What would you need to save the salmon in Washington?


As InvestigateWest reported in 2019, Washington is making slow progress in responding to the Federal Court ruling on culverts. It had repaired 66 of the 992 culverts by the end of 2018, at a rate of 11 per year. “To meet the deadline imposed by the court, this rate should accelerate to around 84 corrections per year,” said journalist Brad Shannon. As of June 1, 2021, the DOT had fixed at least 20 other injunction-related obstacles, opening up a total of 383 habitat miles.

Not all counties and towns with a problematic culvert will be able to afford the most attractive option. Data from the state’s Department of Transportation shows that barrier projects average $ 185,000 for private landowners, $ 1.25 million for counties and $ 1.8 million for cities. The ministry estimates its funding needs to meet the initial injunction requirements would be around $ 4 billion, with each project costing an average of $ 5.1 million. In the 2021-2023 biennial state budget, $ 400 million was spent on culvert repairs.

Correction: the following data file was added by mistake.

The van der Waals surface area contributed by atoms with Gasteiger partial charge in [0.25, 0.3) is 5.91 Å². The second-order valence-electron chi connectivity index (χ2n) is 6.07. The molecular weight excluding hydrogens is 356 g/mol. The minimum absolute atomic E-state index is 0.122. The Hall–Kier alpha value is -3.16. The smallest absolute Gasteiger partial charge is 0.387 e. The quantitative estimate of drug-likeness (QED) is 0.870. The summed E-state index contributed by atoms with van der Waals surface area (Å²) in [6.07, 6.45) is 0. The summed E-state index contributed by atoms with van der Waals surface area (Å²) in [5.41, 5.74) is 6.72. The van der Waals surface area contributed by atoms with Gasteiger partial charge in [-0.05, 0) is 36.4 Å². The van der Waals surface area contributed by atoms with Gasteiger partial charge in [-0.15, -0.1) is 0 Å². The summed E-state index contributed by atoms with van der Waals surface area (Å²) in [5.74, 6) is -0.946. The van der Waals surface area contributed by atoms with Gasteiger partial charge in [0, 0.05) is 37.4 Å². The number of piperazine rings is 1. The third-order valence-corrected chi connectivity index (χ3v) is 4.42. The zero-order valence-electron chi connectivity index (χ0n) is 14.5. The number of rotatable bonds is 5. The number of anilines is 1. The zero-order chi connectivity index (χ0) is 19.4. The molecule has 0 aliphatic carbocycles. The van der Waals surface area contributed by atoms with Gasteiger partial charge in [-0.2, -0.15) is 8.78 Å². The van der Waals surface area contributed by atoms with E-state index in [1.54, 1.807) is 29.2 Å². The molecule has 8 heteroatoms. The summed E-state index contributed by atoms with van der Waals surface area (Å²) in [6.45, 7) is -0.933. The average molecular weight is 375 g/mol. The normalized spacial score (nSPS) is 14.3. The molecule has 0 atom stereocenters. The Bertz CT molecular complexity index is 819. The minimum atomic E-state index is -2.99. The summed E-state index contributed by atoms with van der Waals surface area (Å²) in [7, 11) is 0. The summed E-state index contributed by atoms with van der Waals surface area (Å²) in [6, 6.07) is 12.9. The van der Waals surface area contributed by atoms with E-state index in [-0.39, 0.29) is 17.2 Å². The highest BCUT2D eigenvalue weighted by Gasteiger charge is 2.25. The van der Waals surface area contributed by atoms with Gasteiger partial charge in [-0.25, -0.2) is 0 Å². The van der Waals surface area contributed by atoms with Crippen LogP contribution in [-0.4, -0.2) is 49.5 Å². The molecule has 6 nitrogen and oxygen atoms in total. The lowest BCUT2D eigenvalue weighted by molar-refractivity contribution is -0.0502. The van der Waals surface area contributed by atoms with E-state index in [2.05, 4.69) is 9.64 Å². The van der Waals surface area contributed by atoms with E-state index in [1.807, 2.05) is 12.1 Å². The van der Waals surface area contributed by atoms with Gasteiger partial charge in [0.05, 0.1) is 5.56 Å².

For the most part in the region, says Lewis, we are still at the point where there are a lot of low-litigation projects. But Whiteman Cove can be educational on how people might handle more complex projects in the future.

“As we go along… we’re going to find out that these more difficult projects are going to become more common in 20 years, once we’re done with the ones where the interests really align,” he says.

The Squaxin Island tribe is currently in talks regarding a situation very similar to Capitol Lake in Olympia, which was once a free-flowing estuary on the Deschutes River. “There is a lot of interest in restoring natural processes, but also a lot of reluctance on the part of the public to turn what is now a freshwater lake into a tidal-influenced estuary,” Glasgow explains. There is a draft environmental impact study for this project, which, although not part of the injunction, is a priority of the Squaxin tribe.


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